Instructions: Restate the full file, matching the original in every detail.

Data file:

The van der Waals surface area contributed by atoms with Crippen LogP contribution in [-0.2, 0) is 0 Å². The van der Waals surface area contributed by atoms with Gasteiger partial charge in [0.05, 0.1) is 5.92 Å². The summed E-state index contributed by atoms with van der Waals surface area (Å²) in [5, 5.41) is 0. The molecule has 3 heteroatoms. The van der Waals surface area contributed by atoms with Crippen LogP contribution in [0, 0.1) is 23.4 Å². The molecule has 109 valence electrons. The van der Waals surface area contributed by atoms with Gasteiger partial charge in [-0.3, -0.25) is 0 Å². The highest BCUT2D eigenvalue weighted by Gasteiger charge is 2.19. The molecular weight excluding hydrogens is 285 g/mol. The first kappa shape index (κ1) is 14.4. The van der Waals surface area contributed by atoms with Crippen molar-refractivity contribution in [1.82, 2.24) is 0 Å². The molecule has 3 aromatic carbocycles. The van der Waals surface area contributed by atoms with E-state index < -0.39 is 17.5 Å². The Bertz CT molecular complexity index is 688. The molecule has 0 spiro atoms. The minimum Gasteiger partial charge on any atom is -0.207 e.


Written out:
The van der Waals surface area contributed by atoms with Crippen LogP contribution in [-0.2, 0) is 0 Å². The van der Waals surface area contributed by atoms with Gasteiger partial charge in [0.05, 0.1) is 5.92 Å². The summed E-state index contributed by atoms with van der Waals surface area (Å²) in [5, 5.41) is 0. The molecule has 3 heteroatoms. The van der Waals surface area contributed by atoms with Crippen LogP contribution in [0, 0.1) is 23.4 Å². The molecule has 109 valence electrons. The van der Waals surface area contributed by atoms with Gasteiger partial charge in [-0.3, -0.25) is 0 Å². The highest BCUT2D eigenvalue weighted by Gasteiger charge is 2.19. The molecular weight excluding hydrogens is 285 g/mol. The first kappa shape index (κ1) is 14.4. The van der Waals surface area contributed by atoms with Crippen molar-refractivity contribution in [1.82, 2.24) is 0 Å². The molecule has 3 aromatic carbocycles. The van der Waals surface area contributed by atoms with E-state index < -0.39 is 17.5 Å². The Bertz CT molecular complexity index is 688. The molecule has 0 spiro atoms. The minimum Gasteiger partial charge on any atom is -0.207 e.